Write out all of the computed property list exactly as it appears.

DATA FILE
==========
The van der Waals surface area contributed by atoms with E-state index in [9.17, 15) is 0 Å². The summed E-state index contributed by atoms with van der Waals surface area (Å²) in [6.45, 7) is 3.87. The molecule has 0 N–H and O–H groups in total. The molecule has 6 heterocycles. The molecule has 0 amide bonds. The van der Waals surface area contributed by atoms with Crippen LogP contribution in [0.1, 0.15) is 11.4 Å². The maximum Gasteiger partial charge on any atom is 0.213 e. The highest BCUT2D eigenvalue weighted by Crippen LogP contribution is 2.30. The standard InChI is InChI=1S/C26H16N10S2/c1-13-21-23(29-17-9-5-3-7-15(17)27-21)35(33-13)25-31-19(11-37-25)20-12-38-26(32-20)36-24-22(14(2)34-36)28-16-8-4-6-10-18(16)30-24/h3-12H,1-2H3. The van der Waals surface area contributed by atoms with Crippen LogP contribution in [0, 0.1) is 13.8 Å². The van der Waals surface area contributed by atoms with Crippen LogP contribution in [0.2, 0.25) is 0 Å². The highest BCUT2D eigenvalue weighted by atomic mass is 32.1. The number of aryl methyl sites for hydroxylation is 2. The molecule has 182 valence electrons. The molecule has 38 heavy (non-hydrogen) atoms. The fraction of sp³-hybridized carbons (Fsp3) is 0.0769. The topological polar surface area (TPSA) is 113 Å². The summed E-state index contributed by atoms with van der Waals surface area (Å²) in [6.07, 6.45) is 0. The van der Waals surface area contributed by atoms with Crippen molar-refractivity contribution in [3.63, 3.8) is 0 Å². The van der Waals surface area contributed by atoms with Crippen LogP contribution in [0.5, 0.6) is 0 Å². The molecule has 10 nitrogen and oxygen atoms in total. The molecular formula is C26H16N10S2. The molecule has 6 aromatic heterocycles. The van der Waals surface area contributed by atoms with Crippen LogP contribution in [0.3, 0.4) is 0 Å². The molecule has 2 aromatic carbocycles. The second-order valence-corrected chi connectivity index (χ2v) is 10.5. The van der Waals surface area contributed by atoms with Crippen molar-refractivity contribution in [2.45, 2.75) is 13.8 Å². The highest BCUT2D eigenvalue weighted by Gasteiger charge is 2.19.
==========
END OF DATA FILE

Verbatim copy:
The van der Waals surface area contributed by atoms with E-state index in [9.17, 15) is 0 Å². The summed E-state index contributed by atoms with van der Waals surface area (Å²) in [6.45, 7) is 3.87. The molecule has 0 N–H and O–H groups in total. The molecule has 6 heterocycles. The molecule has 0 amide bonds. The van der Waals surface area contributed by atoms with Crippen LogP contribution in [0.1, 0.15) is 11.4 Å². The maximum Gasteiger partial charge on any atom is 0.213 e. The highest BCUT2D eigenvalue weighted by Crippen LogP contribution is 2.30. The standard InChI is InChI=1S/C26H16N10S2/c1-13-21-23(29-17-9-5-3-7-15(17)27-21)35(33-13)25-31-19(11-37-25)20-12-38-26(32-20)36-24-22(14(2)34-36)28-16-8-4-6-10-18(16)30-24/h3-12H,1-2H3. The van der Waals surface area contributed by atoms with Crippen LogP contribution in [0, 0.1) is 13.8 Å². The van der Waals surface area contributed by atoms with Crippen LogP contribution in [0.2, 0.25) is 0 Å². The highest BCUT2D eigenvalue weighted by atomic mass is 32.1. The number of aryl methyl sites for hydroxylation is 2. The molecule has 182 valence electrons. The molecule has 38 heavy (non-hydrogen) atoms. The fraction of sp³-hybridized carbons (Fsp3) is 0.0769. The topological polar surface area (TPSA) is 113 Å². The summed E-state index contributed by atoms with van der Waals surface area (Å²) in [6.07, 6.45) is 0. The van der Waals surface area contributed by atoms with Crippen molar-refractivity contribution in [3.63, 3.8) is 0 Å². The van der Waals surface area contributed by atoms with Crippen LogP contribution in [0.5, 0.6) is 0 Å². The molecule has 10 nitrogen and oxygen atoms in total. The molecular formula is C26H16N10S2. The molecule has 6 aromatic heterocycles. The van der Waals surface area contributed by atoms with Crippen LogP contribution in [0.3, 0.4) is 0 Å². The molecule has 2 aromatic carbocycles. The second-order valence-corrected chi connectivity index (χ2v) is 10.5. The van der Waals surface area contributed by atoms with Crippen molar-refractivity contribution in [2.45, 2.75) is 13.8 Å². The highest BCUT2D eigenvalue weighted by Gasteiger charge is 2.19.